Despite all of her exotic travels, the “huntress of flowers” wrote in her memoirs, “No life is so charming as a country one in England, and no flowers are sweeter or more lovely than the primroses, cowslips, bluebells, and violets that grow in abundance all around me here.”
Marianne North spent her life in pursuit of plants, and dedicated her skills into painting them. Over the course of her extensive travels which began in 1871, she documented over 900 species of plants, from North America to Asia, India to South America. In 1880, on the suggestion of Charles Darwin, she traveled to Australia and New Zealand, painting many of their unique species.
This extraordinary gallery opened specially to hold her work in 1882. It has since been refurbished, and is a truly gorgeous temple to plant life, as well as the only permanent gallery dedicated to a single female artist’s works in Britain.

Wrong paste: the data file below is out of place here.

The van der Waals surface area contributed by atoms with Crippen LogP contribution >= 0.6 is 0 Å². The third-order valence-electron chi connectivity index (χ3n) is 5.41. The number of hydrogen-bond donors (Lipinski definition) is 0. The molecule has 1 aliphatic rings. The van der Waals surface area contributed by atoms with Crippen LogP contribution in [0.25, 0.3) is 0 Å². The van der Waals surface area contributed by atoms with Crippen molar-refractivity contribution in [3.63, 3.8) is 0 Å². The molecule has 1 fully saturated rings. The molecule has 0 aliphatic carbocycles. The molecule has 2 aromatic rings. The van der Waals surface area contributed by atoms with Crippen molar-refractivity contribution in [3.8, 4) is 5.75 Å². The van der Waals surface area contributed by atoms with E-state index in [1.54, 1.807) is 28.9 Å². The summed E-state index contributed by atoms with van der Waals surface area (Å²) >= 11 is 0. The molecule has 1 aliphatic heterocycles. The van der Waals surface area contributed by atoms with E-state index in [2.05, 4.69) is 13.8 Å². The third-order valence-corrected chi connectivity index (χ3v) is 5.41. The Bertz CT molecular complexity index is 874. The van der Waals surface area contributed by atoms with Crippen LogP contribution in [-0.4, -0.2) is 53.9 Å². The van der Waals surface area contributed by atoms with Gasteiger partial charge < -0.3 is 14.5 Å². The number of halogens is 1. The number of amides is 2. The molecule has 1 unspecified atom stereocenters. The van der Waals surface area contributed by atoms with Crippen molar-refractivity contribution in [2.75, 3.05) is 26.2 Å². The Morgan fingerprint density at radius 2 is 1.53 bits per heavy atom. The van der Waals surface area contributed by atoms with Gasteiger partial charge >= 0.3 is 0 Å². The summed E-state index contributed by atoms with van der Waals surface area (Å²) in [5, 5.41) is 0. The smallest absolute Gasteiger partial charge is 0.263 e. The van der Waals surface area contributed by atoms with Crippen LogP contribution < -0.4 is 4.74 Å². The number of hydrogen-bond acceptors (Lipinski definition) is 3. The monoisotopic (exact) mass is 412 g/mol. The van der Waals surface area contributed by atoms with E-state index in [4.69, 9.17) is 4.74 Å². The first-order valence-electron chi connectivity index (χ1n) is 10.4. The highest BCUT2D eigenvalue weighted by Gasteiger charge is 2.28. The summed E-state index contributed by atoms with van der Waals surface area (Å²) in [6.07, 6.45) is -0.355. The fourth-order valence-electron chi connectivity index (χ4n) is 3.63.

The restoration of the building in 2009 included restoration of her 833 paintings, including one, hidden behind a Victorian era backing board, that the gardens and curators had never seen before.
Visit England with Atlas Obscura Trips
London Science Weekend: Medicine and Science in the Press
Join New York Times Journeys and Atlas Obscura for three days of scientific learning, special access and exploration in London. Accompanied by Times journalists and scientific experts, meet people contributing to the history of medicine and scientific journalism. This two-track program includes panels, exclusive visits and access to some of the best scientific minds available to concentrate on science reporting or medical history.